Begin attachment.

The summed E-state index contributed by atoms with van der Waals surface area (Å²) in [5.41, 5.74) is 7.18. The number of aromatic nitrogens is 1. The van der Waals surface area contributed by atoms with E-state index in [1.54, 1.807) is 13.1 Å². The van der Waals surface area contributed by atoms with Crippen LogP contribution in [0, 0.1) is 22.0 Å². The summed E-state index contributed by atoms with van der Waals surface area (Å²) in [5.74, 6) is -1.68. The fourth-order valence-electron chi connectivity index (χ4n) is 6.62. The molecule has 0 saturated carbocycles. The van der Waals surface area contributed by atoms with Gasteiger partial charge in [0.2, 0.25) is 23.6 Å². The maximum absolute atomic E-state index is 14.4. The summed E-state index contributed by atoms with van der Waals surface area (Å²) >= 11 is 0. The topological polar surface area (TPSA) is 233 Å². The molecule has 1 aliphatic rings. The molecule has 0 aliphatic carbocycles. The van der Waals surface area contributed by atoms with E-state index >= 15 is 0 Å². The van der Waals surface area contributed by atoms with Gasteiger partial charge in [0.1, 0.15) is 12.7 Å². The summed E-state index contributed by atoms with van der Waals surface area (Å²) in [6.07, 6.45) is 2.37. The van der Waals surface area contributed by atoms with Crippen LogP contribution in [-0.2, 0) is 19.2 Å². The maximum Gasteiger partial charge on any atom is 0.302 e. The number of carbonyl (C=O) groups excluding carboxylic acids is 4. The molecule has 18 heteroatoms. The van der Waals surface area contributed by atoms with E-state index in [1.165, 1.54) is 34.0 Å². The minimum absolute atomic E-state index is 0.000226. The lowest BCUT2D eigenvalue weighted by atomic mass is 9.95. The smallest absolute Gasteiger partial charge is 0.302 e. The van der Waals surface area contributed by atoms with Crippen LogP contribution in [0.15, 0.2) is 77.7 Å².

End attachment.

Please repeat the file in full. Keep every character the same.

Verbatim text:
The summed E-state index contributed by atoms with van der Waals surface area (Å²) in [5.41, 5.74) is 7.18. The number of aromatic nitrogens is 1. The van der Waals surface area contributed by atoms with E-state index in [1.54, 1.807) is 13.1 Å². The van der Waals surface area contributed by atoms with Crippen LogP contribution in [0, 0.1) is 22.0 Å². The summed E-state index contributed by atoms with van der Waals surface area (Å²) in [5.74, 6) is -1.68. The fourth-order valence-electron chi connectivity index (χ4n) is 6.62. The molecule has 0 saturated carbocycles. The van der Waals surface area contributed by atoms with Gasteiger partial charge in [0.2, 0.25) is 23.6 Å². The maximum absolute atomic E-state index is 14.4. The summed E-state index contributed by atoms with van der Waals surface area (Å²) >= 11 is 0. The topological polar surface area (TPSA) is 233 Å². The molecule has 1 aliphatic rings. The molecule has 0 aliphatic carbocycles. The van der Waals surface area contributed by atoms with E-state index >= 15 is 0 Å². The van der Waals surface area contributed by atoms with Gasteiger partial charge in [0.1, 0.15) is 12.7 Å². The summed E-state index contributed by atoms with van der Waals surface area (Å²) in [6.07, 6.45) is 2.37. The van der Waals surface area contributed by atoms with Crippen LogP contribution in [-0.2, 0) is 19.2 Å². The maximum Gasteiger partial charge on any atom is 0.302 e. The number of carbonyl (C=O) groups excluding carboxylic acids is 4. The molecule has 18 heteroatoms. The van der Waals surface area contributed by atoms with E-state index in [1.165, 1.54) is 34.0 Å². The minimum absolute atomic E-state index is 0.000226. The lowest BCUT2D eigenvalue weighted by atomic mass is 9.95. The smallest absolute Gasteiger partial charge is 0.302 e. The van der Waals surface area contributed by atoms with Crippen LogP contribution in [0.15, 0.2) is 77.7 Å².